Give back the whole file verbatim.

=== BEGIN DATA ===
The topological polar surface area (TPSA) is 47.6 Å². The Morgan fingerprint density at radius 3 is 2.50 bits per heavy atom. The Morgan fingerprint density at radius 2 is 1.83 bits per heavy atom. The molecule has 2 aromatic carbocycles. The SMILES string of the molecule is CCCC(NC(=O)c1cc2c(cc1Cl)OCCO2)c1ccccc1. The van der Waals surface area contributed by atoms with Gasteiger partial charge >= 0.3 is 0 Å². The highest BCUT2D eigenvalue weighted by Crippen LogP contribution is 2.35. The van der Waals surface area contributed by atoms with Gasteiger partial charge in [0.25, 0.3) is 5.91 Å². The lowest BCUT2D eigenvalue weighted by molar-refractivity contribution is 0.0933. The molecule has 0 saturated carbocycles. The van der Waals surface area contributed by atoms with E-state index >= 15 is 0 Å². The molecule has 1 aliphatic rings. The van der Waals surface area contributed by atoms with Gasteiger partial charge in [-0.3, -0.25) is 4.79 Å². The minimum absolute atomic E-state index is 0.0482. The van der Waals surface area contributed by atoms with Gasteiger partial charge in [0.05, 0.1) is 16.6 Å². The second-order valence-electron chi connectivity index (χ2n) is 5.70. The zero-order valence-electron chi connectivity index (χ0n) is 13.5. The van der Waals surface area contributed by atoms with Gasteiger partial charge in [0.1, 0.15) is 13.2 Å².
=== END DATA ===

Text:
The topological polar surface area (TPSA) is 47.6 Å². The Morgan fingerprint density at radius 3 is 2.50 bits per heavy atom. The Morgan fingerprint density at radius 2 is 1.83 bits per heavy atom. The molecule has 2 aromatic carbocycles. The SMILES string of the molecule is CCCC(NC(=O)c1cc2c(cc1Cl)OCCO2)c1ccccc1. The van der Waals surface area contributed by atoms with Gasteiger partial charge >= 0.3 is 0 Å². The highest BCUT2D eigenvalue weighted by Crippen LogP contribution is 2.35. The van der Waals surface area contributed by atoms with Gasteiger partial charge in [0.25, 0.3) is 5.91 Å². The lowest BCUT2D eigenvalue weighted by molar-refractivity contribution is 0.0933. The molecule has 0 saturated carbocycles. The van der Waals surface area contributed by atoms with E-state index >= 15 is 0 Å². The molecule has 1 aliphatic rings. The van der Waals surface area contributed by atoms with Gasteiger partial charge in [-0.3, -0.25) is 4.79 Å². The minimum absolute atomic E-state index is 0.0482. The van der Waals surface area contributed by atoms with Gasteiger partial charge in [0.05, 0.1) is 16.6 Å². The second-order valence-electron chi connectivity index (χ2n) is 5.70. The zero-order valence-electron chi connectivity index (χ0n) is 13.5. The van der Waals surface area contributed by atoms with Gasteiger partial charge in [0.1, 0.15) is 13.2 Å².